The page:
Gerald Harbach describes scenes of intense battles that he witnessed at Outpost Harry and Pork Chop Hill, as well as the Battle of White Horse. He recalls moments where all he knew to do was to try and keep running. He vividly remembers the sound of the bullets as they whizzed past his head.
Gerald Land's First Encounter with North Koreans
Gerald Land described how his Company Commander and his Sergeant were at an Outpost at Kumwha Valley for 3 days for 3 nights with no sleep. They barricaded themselves with barbed wire and hung C-ration containers so if anything hit the wire, it would make a sound, and the men knew where to shoot. Gerald Land spoke often of rats crawling around touching the C-rations, but it did alert him when the North Koreans were near.
War Is Hell: My First Kill
Gerald Land recalled when he was shot by North Koreans for the first time, and how terrible he felt knowing that he was tearing the enemy to pieces with his gun. As a Methodist, he carried a prayer book around and prayed for guidance/forgiveness for his time in the war. He also hoped and prayed that he would make it home safe to his family.
Jake Feaster Jr.
Arriving in Korea
Jake Feaster Jr. describes his arrival in Korea and the role of artillery in providing protective fire for the infantry during the peace negotiations. He shares he joined a unit holding a defensive position along the 38th Parallel. He recalls a session with Outpost Harry and another occasion when his unit provided protective fire all night long as the enemy was attempting to attack U.S. troops who had dug in.
Jimmy A. Garcia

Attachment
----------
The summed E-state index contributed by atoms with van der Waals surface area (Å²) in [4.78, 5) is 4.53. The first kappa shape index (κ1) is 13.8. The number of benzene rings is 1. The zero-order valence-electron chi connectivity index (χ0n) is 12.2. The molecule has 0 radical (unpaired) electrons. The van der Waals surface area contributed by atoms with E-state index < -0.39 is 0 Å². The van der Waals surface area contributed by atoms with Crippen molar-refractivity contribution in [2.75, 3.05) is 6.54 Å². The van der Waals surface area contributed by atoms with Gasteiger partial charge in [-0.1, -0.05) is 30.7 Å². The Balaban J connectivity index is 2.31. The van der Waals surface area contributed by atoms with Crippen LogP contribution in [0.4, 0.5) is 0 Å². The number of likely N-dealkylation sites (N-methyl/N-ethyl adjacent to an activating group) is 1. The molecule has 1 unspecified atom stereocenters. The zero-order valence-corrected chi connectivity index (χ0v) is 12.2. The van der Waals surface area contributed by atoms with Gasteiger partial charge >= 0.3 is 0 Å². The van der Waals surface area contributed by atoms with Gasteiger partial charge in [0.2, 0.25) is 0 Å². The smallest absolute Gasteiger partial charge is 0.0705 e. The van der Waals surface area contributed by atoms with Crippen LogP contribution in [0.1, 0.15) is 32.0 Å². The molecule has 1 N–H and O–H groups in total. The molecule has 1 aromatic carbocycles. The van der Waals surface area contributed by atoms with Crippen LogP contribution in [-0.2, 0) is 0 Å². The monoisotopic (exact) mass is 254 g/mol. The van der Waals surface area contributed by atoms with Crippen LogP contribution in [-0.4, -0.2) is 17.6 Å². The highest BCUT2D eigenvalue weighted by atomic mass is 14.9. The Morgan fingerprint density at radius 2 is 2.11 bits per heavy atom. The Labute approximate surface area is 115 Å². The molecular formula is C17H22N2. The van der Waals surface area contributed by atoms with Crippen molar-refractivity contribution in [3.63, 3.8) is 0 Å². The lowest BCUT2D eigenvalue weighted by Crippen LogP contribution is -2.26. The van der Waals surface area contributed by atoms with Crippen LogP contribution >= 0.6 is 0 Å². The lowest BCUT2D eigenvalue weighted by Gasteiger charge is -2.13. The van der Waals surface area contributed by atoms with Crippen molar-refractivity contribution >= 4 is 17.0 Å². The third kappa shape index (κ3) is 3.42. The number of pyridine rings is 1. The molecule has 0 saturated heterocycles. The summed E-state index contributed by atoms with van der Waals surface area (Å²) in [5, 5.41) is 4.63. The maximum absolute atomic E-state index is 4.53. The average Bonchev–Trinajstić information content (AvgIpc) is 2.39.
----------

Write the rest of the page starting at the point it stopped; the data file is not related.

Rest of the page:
Leaving California for the Front Lines
Jimmy A. Garcia reflects on his desire to join the United States Marine Corps when the Korean War broke out in 1950. He shares that in 1952, he was drafted into the U.S. Army after his family insisted he not enlist. He recalls how, after completing sixteen weeks of basic training in Camp Roberts, California, he was sent to Korea by ship. He describes his journey to the front lines, which involved disembarking in Incheon and taking trucks to reach their designated destination. He explains how he was assigned to the Third Division, Fifteenth Regiment, Second Battalion, George Company, and was entrusted with the responsibility of holding the line at Outpost Harry.
Conditions on the Front Lines
Jimmy A. Garcia recounts his experience of serving in Korea and the food he ate during his time there. He notes that while South Korean civilians occasionally brought hot meals to his unit, he mostly relied on C-Rations--canned wet foods that were already prepared. He discusses the challenges of maintaining personal hygiene while serving on the front lines, including taking weekly showers and sponge baths using their t-shirts. He provides an overview of the North Korean military campaign against South Korea and the role played by the United Nations and the United States during the war.
An Outpost Harry Survivor
Jimmy A. Garcia shares his experience of patrolling for Chinese activity at night. He recalls a time when he was ordered to patrol alone, which was a perilous and nerve-racking task. He provides an overview of the sieges of Outpost Harry that took place in June 1953. He speaks of the casualties his company suffered as they defended the hill and expresses pride in being called a survivor of Outpost Harry.